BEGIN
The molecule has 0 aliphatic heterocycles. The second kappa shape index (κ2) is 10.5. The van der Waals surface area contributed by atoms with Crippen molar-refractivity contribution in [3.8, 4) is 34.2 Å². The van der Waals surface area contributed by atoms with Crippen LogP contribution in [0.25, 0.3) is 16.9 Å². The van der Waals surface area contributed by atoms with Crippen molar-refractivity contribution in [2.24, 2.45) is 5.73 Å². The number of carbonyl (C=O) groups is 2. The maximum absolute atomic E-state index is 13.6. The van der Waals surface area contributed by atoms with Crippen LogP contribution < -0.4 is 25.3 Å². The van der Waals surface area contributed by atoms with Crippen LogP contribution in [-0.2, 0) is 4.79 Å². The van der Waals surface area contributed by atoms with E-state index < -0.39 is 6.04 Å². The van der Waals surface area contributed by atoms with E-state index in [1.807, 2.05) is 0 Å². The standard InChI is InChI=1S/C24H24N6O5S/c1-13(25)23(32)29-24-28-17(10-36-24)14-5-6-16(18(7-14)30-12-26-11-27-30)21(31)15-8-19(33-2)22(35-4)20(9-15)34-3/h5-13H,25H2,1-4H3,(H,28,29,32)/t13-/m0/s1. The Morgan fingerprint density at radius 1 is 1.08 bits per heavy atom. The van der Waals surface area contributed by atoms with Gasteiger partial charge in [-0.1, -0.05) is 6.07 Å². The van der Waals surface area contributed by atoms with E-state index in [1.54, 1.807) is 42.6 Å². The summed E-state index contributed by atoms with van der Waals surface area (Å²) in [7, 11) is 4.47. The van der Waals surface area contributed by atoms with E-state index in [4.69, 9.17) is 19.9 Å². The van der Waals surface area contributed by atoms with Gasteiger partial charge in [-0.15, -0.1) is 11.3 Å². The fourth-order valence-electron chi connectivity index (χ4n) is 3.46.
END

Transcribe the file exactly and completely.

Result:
The molecule has 0 aliphatic heterocycles. The second kappa shape index (κ2) is 10.5. The van der Waals surface area contributed by atoms with Crippen molar-refractivity contribution in [3.8, 4) is 34.2 Å². The van der Waals surface area contributed by atoms with Crippen LogP contribution in [0.25, 0.3) is 16.9 Å². The van der Waals surface area contributed by atoms with Crippen molar-refractivity contribution in [2.24, 2.45) is 5.73 Å². The number of carbonyl (C=O) groups is 2. The maximum absolute atomic E-state index is 13.6. The van der Waals surface area contributed by atoms with Crippen LogP contribution < -0.4 is 25.3 Å². The van der Waals surface area contributed by atoms with Crippen LogP contribution in [-0.2, 0) is 4.79 Å². The van der Waals surface area contributed by atoms with E-state index < -0.39 is 6.04 Å². The van der Waals surface area contributed by atoms with E-state index in [1.807, 2.05) is 0 Å². The standard InChI is InChI=1S/C24H24N6O5S/c1-13(25)23(32)29-24-28-17(10-36-24)14-5-6-16(18(7-14)30-12-26-11-27-30)21(31)15-8-19(33-2)22(35-4)20(9-15)34-3/h5-13H,25H2,1-4H3,(H,28,29,32)/t13-/m0/s1. The Morgan fingerprint density at radius 1 is 1.08 bits per heavy atom. The van der Waals surface area contributed by atoms with Gasteiger partial charge in [-0.1, -0.05) is 6.07 Å². The van der Waals surface area contributed by atoms with E-state index in [1.54, 1.807) is 42.6 Å². The summed E-state index contributed by atoms with van der Waals surface area (Å²) in [7, 11) is 4.47. The van der Waals surface area contributed by atoms with E-state index in [4.69, 9.17) is 19.9 Å². The van der Waals surface area contributed by atoms with Gasteiger partial charge in [-0.15, -0.1) is 11.3 Å². The fourth-order valence-electron chi connectivity index (χ4n) is 3.46.